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Coursework question: Poisson's Equation for Electrostatics

  1. Jun 28, 2008 #1

    gulfcoastfella

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    1. The problem statement, all variables and given/known data

    (This isn't a homework problem; I'm just working through Griffiths' "Introduction to Electrodynamics" textbook, and can't find a very clear explanation.)

    When the relationship between electric field and charge distribution are given by:

    [tex]\nabla[/tex] [tex]\cdot[/tex] E = [tex]\frac{\rho}{\epsilon_{o}}[/tex]

    does this require that the charge distribution fill a particular volume, like that bound by a Gaussian surface, where E is computed on the Gaussian surface? If not, how is the volume of the charge distribution accounted for in the equation? Basically, does the above equation demand that E be calculated on a Gaussian surface bounding a volume filled with the charge density [tex]\rho[/tex]?

    The same question applies for Poisson's Equation...
     
    Last edited: Jun 28, 2008
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  3. Jun 28, 2008 #2

    nrqed

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    This is an equation which holds at every point in space. What it says is that the divergence of the E field at a point is equal to the volume charge density evaluated at that same point divided by epsilon zero. There is no gaussian surface or volume involved here.


    If you choose to integrate both sides of the equation over a certain volume, then the volume integral of the left side of the equation (of the divergence) may be converted to a surface integral over the electric flux and the volume integral of the right side becomes the total charge enclosed in the volume divided by epsilon_0. This gives the integral form of Gauss' law. But the form you give above is the differential form and involves no volume, no surface.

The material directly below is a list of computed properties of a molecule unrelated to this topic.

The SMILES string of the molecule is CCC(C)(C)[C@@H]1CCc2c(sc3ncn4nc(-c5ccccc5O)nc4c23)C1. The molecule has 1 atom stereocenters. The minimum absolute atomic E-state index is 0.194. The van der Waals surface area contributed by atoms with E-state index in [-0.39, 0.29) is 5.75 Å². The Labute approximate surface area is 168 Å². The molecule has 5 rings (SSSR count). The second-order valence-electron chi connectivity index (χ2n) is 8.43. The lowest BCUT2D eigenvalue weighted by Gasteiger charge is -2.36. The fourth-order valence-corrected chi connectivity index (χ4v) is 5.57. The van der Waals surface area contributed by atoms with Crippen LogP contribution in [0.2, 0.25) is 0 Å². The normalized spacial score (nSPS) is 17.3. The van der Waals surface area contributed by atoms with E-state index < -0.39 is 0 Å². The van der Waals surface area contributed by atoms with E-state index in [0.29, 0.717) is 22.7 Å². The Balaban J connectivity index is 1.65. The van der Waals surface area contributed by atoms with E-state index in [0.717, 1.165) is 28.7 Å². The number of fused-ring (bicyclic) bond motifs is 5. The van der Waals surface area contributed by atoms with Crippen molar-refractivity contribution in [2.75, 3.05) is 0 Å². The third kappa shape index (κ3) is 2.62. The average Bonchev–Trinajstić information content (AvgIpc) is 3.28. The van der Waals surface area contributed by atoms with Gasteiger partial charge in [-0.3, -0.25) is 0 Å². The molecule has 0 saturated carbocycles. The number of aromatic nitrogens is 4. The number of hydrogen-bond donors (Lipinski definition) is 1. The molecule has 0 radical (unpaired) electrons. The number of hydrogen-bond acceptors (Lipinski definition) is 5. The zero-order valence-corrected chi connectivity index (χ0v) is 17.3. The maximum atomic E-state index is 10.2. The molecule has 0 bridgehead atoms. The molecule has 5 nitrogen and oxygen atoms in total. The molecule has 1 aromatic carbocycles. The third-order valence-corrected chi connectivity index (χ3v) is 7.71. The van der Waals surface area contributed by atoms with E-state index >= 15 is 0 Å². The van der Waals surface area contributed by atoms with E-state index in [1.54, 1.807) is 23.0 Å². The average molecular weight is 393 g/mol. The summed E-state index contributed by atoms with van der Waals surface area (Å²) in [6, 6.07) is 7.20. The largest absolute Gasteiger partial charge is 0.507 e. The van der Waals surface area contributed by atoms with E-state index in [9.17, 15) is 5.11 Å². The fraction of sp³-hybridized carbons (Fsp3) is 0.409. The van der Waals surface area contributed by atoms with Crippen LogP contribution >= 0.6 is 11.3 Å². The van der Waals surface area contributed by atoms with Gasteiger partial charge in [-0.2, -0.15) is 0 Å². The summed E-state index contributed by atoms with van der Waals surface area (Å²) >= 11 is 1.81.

Hope this helps
     
  4. Jun 28, 2008 #3

    gulfcoastfella

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    That explains it perfectly. Sometimes I think textbook authors are so well versed in their craft that something appears obvious to them, while to me it requires a little bit more explaining. Your answer was spot on; thanks a bunch!
     
  5. Jun 28, 2008 #4

    nrqed

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    :cool:
    You are very welcome! Believe me, this feeling (that some details that would make things much more clear are left out) remains present as you progress in your studies and read more and more advanced books. It never goes away. after a few years, you still get stuck on details but now it's in books on quantum field theory or advanced condensed matter physics. But if you then look back at lower level books you used to struggle with, you often think that was clearly explained, why did I have so much trouble back then! . This is when you realize that you have learned a lot and absorbed a lot of ideas and techniques. And years later, the quantum field theory/condensed matter textbooks will seem clear but you will be struggling with understanding research papers! So it's a constant struggle to figure out what other people mean! But it's fun!

    best luck
     
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